Environment Forum

Panic at 2 a.m. — the search for multiyear Arctic ice

October 30, 2009

    When you’re looking for shrinking packs of multiyear ice in the Arctic Ocean, bizarre things tend to happen. Top Canadian scientist David Barber knows this first hand, as he explained in a presentation in Parliament on Wednesday. Barber said that to all extents and purposes the multiyear ice in the Arctic had already vanished, which could open up the region to shipping and mineral exploitation.

    Barber, who holds Canada’s Research Chair in Arctic System Science at the University of Manitoba, boarded the icebreaker Amundsen last month and steamed north from the Arctic port of Tuktoyaktuk to look for the Beaufort Sea pack ice, the “thickest, hardest, meanest, multi year sea we have left in the northern hemisphere”.

    According to up-to-date satellite maps provided by the Canadian Ice Service, the Amundsen should have started ploughing into progressively thicker ice almost from the start. Soon after the ship set sail Barber went to bed, and then woke up at 2 am in a panic.

 

 

 

 

    “I looked on my screen and we’re doing 13 knots. We do 13.7 knots in open water and we’re right here (in an area where the maps show there should be thick ice) somewhere, doing 13 knots,”  he said.

      “And I just panicked, I thought ‘Oh My God, Stephane the captain is not on the bridge and the first officer has gone crazy, he’s driving this thing way too fast through the sea ice’. So I go up on the bridge and talk to the guys and they say “There is no ice here’.”

    The ship sailed for hundreds of miles, first to the north and then eastwards, “trying to find multiyear sea ice that would even slow us down”. All they found was so-called rotten ice — a thin layer covering small chunks of multiyear ice.

    Eventually the ship found a 10-mile floe of “nice typical traditional Beaufort Sea pack ice” close to the Canadian Arctic archipelago. As they were about to attach the ship to the floe Barber looked out and saw a crack open up right in front of him. “I went ‘Wow, that’s kind of weird’.”  Even weirder, he and a colleague then saw the ice move up and down as a swell hit it.

    “And as we watched, literally, without any exaggeration, the entire multi-year floe broke up in five minutes,” he said. Barber blames waves which started off the north coast of Siberia and then rolled across the Arctic Ocean, pushed along by a low pressure system and unencumbered by rotten ice.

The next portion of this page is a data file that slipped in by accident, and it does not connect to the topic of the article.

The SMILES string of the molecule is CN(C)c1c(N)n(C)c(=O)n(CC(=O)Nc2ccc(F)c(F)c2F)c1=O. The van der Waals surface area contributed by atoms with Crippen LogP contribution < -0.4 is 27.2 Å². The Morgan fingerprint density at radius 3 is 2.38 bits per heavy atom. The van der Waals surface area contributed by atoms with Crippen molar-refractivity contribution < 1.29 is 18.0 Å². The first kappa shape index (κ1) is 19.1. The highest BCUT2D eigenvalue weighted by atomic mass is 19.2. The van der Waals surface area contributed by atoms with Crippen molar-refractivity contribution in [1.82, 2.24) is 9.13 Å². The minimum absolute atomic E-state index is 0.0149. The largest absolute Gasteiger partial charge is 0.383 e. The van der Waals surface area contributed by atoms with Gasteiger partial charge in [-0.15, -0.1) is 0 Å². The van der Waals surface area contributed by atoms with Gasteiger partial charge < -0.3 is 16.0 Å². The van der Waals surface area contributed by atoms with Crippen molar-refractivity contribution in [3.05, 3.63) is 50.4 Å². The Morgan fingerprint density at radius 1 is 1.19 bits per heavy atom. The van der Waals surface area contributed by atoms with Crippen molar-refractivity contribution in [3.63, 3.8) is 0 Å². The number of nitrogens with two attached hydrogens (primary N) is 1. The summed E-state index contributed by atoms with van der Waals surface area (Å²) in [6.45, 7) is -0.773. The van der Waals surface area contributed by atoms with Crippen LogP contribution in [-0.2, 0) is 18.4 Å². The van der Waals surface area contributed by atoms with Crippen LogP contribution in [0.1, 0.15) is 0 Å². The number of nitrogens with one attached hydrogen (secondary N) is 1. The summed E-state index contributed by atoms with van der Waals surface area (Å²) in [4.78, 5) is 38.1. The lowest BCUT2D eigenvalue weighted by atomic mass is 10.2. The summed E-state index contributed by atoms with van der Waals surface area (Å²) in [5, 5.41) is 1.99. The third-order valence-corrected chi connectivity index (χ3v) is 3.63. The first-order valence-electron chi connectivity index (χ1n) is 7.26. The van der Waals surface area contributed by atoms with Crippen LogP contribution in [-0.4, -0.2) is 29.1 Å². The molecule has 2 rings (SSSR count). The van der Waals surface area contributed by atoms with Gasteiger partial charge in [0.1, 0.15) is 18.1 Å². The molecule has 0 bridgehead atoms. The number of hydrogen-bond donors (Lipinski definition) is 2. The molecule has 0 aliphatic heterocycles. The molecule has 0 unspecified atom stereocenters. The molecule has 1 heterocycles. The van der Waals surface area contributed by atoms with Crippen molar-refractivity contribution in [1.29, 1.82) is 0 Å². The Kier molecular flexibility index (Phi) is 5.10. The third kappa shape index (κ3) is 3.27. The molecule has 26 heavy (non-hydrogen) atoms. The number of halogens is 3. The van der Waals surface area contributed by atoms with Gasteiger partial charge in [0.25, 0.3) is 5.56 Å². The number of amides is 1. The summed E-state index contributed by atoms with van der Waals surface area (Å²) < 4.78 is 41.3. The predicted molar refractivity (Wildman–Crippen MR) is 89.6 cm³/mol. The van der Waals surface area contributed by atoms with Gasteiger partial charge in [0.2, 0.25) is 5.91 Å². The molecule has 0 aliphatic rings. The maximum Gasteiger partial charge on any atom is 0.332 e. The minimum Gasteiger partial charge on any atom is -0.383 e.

No wonder he says that “I’ve never seen anything like this in my 30 years of working in the high Arctic”.

((Broken Arctic sea ice as seen from a window in from a U.S. Coast Guard C130 flight over the Arctic Ocean September 30, 2009. REUTERS/Yereth Rosen))

Comments
6 comments so far | RSS Comments RSS

Thanks for the report. It tells me something very interesting: The lack of multi-year ice has got nothing to do with CO2. It is an effect of deep water currents.

Posted by Kurt Myrhagen | Report as abusive
 

Wow! Here’s a mechanism by which summer warmth can destroy thick multiyear pack ice, without direct melting. When summer warmth melts enough thin ice, favorable winds can create areas of open water, and the swells that can break up thick multiyear ice.
Something similar has been suggested for Antarctica’s ice shelves. They may be vulnerable to long swells from distant South Pacific storms.

Posted by Guillaume | Report as abusive
 

Kurt, you can’t derive from this report that CO2 has nothing to do with the lack of ice. It’s a system! That means many elements, some more important at various times of the year. Wind currents are impacted by the ice or lack thereof AND the ice is impacted by the wind passing over it. The saline in arctic ice is minimal, so the sea water flows at a different depth when it is saturated by salt free ice water. The Gulf Stream then changes it’s depth, impacting weather in Europe, causing more snow. The snow reflects the sun, cooling the air, etc etc. see? A system with many currents. Overall it means the ice melts and our weather changes. And 2/3 of Florida vanishes beneath the waves.

Posted by Will Shirley | Report as abusive
 

Will, more than 2/3 of Florida has already vanished beneath the waves, so stop being so scared. Any geologist can tell you that sea levels rose about 125 meters in the ten thousand years from 15ooo to 5000 years ago, with very little sea level rise since[average about 14cm per centuary].. Sea levels around Tuvalu have actually fallen in the last 20 years, in spite of what the environmentalists keep insisting. Please do a reality check.

Posted by ian hilliar | Report as abusive
 

Ian, the reason the sea levels rose so dramatically is because the last ice age was ending as the earth warmed and all the melt water from the massive ice sheets raised the sea level. If you dont believe me ask nasa

http://www.giss.nasa.gov/research/briefs  /gornitz_09/

To think that melting the remaining ice sheets wont affect future sea level rise is preposterous.

Posted by Louis | Report as abusive
 

Why is it that every time that every time a scientist warns about global warming the first post is by a warming denial professional? Just a thought.

 

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